Yeah, yeah. Yeah. Yeah. No, say shelter. But, but but I would say to Stacy’s point, depending on what that ceiling is, right? You know, that could be one agency, you know, because they get, they get about 100,000. But if we, if we set that ceiling lower, you know, so there would be some entities not not a lot, but there would be some agencies that could, you know, would know up front, they’re going to get less money.

Unknown Speaker 49:40
I mean, the flip side of that, that I would add is that, you know, there’s some incentive then, for some of these larger requests to break it into different programs. Sometimes they do like just a very generic thing. I will say that there are others that do have multi programs they apply for and they apply for them separately. You know, but encouraging. I mean, when you’ve got that big of $1 amount, encouraging to break it down into some of the specific programs can help us get a little more detailed in terms of what they’re what the issue is that they’re addressing.

Unknown Speaker 50:22
Yeah, I mean, I think if if, you know, just say hypothetically say shelter is one of the largest recipients and they’ve been receiving around 100,000, then that wouldn’t be a big deal. I didn’t know if there were agencies repeatedly receiving 200,000 If all of a sudden they came in at 100, that would be, you know, could be detrimental to their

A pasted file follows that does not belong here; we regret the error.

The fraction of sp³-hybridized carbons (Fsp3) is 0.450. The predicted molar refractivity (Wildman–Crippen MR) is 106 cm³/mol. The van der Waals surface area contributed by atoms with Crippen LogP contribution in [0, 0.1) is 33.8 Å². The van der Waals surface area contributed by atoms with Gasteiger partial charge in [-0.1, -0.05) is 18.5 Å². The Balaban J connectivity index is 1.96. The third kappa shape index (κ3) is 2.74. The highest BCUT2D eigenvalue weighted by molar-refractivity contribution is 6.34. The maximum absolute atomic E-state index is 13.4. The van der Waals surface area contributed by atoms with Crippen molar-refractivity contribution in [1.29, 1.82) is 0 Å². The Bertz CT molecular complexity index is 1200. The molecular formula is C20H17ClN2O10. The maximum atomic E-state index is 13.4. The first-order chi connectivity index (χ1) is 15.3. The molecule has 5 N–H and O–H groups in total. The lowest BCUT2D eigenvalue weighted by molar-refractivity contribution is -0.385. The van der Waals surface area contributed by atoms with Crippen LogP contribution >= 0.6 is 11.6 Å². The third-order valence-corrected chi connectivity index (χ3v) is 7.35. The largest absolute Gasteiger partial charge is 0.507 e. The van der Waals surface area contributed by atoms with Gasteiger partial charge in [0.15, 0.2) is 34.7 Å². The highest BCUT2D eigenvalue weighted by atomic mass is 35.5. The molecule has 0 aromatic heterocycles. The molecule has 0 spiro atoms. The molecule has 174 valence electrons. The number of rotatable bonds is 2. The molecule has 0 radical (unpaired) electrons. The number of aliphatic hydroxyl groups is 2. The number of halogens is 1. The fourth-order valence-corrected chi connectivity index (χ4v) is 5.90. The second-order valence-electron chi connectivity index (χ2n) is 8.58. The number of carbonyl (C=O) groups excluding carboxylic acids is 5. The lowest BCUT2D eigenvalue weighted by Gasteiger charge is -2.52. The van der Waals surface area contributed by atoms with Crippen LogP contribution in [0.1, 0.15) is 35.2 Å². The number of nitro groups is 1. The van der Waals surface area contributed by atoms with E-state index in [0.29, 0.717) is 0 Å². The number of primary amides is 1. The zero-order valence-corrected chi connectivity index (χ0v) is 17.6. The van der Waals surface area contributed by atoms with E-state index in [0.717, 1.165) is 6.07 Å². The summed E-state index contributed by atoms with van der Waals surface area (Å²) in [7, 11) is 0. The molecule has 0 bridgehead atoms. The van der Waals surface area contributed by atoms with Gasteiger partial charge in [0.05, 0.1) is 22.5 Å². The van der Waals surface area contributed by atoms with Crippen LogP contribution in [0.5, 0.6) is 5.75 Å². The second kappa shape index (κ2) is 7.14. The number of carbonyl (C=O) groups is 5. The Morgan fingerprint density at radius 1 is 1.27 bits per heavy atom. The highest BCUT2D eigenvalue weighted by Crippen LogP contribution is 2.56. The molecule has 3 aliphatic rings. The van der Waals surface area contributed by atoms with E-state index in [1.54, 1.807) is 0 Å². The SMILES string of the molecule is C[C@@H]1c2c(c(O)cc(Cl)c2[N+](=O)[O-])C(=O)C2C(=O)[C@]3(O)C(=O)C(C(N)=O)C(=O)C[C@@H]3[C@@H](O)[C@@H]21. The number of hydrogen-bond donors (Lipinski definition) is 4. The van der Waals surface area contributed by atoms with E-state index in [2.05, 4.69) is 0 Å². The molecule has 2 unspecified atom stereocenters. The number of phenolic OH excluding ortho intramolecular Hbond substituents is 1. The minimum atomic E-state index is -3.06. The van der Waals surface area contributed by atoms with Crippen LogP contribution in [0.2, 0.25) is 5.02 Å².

Unknown Speaker 50:40
budget, and this year, because there’s four, they only received 90,000. I need to go I’m pretty sure.

Unknown Speaker 50:46
So then it should be fine.

Unknown Speaker 50:48
Yeah, I would say it really starts hitting at this level, probably more your self sufficiency, folks. So for example, the Art Center got 100,000 this year. That being said, this is the most they’ve ever gotten for any single program. And education would be hit. If these if these were the numbers as they are, these may not stay that way. But if it if it was as they are, the really the only two places that would get hit would be self sufficiency and education and skill building, I think the rest would be okay.

Unknown Speaker 51:30
And there are other ways to you know, manage around that to to meet with them in advance and say, here’s what’s happened, you know, just so they’re not surprised.